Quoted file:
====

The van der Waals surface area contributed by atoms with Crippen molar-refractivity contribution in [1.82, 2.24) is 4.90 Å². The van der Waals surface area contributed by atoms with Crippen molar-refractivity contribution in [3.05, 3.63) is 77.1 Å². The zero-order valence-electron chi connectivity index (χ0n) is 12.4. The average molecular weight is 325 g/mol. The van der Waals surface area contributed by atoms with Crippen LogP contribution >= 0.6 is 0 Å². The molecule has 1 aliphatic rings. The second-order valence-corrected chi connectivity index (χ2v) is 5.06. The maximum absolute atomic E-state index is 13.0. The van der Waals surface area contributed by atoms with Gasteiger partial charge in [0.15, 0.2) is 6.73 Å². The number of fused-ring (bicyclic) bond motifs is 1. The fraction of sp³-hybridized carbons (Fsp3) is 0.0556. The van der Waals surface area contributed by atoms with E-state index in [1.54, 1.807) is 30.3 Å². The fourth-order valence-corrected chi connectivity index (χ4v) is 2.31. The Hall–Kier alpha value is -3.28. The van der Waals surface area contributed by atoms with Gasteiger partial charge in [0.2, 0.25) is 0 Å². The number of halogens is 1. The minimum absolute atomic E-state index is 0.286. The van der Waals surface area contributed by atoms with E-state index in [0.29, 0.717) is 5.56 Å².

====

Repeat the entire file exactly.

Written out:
The van der Waals surface area contributed by atoms with Crippen molar-refractivity contribution in [1.82, 2.24) is 4.90 Å². The van der Waals surface area contributed by atoms with Crippen molar-refractivity contribution in [3.05, 3.63) is 77.1 Å². The zero-order valence-electron chi connectivity index (χ0n) is 12.4. The average molecular weight is 325 g/mol. The van der Waals surface area contributed by atoms with Crippen LogP contribution >= 0.6 is 0 Å². The molecule has 1 aliphatic rings. The second-order valence-corrected chi connectivity index (χ2v) is 5.06. The maximum absolute atomic E-state index is 13.0. The van der Waals surface area contributed by atoms with Gasteiger partial charge in [0.15, 0.2) is 6.73 Å². The number of fused-ring (bicyclic) bond motifs is 1. The fraction of sp³-hybridized carbons (Fsp3) is 0.0556. The van der Waals surface area contributed by atoms with E-state index in [1.54, 1.807) is 30.3 Å². The fourth-order valence-corrected chi connectivity index (χ4v) is 2.31. The Hall–Kier alpha value is -3.28. The van der Waals surface area contributed by atoms with Gasteiger partial charge in [0.2, 0.25) is 0 Å². The number of halogens is 1. The minimum absolute atomic E-state index is 0.286. The van der Waals surface area contributed by atoms with E-state index in [0.29, 0.717) is 5.56 Å².